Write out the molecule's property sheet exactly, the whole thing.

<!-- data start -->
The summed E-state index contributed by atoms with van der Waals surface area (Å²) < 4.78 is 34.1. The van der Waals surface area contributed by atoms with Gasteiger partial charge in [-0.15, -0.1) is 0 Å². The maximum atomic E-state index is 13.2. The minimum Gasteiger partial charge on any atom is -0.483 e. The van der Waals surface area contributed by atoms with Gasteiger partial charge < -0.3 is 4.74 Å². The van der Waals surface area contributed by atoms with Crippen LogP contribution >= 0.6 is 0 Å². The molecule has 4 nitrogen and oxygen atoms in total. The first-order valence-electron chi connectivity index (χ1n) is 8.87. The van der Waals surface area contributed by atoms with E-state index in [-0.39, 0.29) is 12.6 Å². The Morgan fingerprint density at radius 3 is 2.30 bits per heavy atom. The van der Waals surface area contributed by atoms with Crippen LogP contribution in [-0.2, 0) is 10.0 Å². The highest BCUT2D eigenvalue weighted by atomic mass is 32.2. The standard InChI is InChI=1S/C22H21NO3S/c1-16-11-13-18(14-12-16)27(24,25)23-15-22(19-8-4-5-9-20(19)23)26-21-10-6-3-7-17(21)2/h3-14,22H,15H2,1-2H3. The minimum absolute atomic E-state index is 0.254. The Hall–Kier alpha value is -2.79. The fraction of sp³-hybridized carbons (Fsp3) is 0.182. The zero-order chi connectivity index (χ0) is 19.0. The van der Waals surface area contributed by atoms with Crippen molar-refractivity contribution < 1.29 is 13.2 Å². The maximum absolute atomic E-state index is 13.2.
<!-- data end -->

The summed E-state index contributed by atoms with van der Waals surface area (Å²) < 4.78 is 34.1. The van der Waals surface area contributed by atoms with Gasteiger partial charge in [-0.15, -0.1) is 0 Å². The maximum atomic E-state index is 13.2. The minimum Gasteiger partial charge on any atom is -0.483 e. The van der Waals surface area contributed by atoms with Gasteiger partial charge < -0.3 is 4.74 Å². The van der Waals surface area contributed by atoms with Crippen LogP contribution >= 0.6 is 0 Å². The molecule has 4 nitrogen and oxygen atoms in total. The first-order valence-electron chi connectivity index (χ1n) is 8.87. The van der Waals surface area contributed by atoms with E-state index in [-0.39, 0.29) is 12.6 Å². The Morgan fingerprint density at radius 3 is 2.30 bits per heavy atom. The van der Waals surface area contributed by atoms with Crippen LogP contribution in [-0.2, 0) is 10.0 Å². The highest BCUT2D eigenvalue weighted by atomic mass is 32.2. The standard InChI is InChI=1S/C22H21NO3S/c1-16-11-13-18(14-12-16)27(24,25)23-15-22(19-8-4-5-9-20(19)23)26-21-10-6-3-7-17(21)2/h3-14,22H,15H2,1-2H3. The minimum absolute atomic E-state index is 0.254. The Hall–Kier alpha value is -2.79. The fraction of sp³-hybridized carbons (Fsp3) is 0.182. The zero-order chi connectivity index (χ0) is 19.0. The van der Waals surface area contributed by atoms with Crippen molar-refractivity contribution < 1.29 is 13.2 Å². The maximum absolute atomic E-state index is 13.2.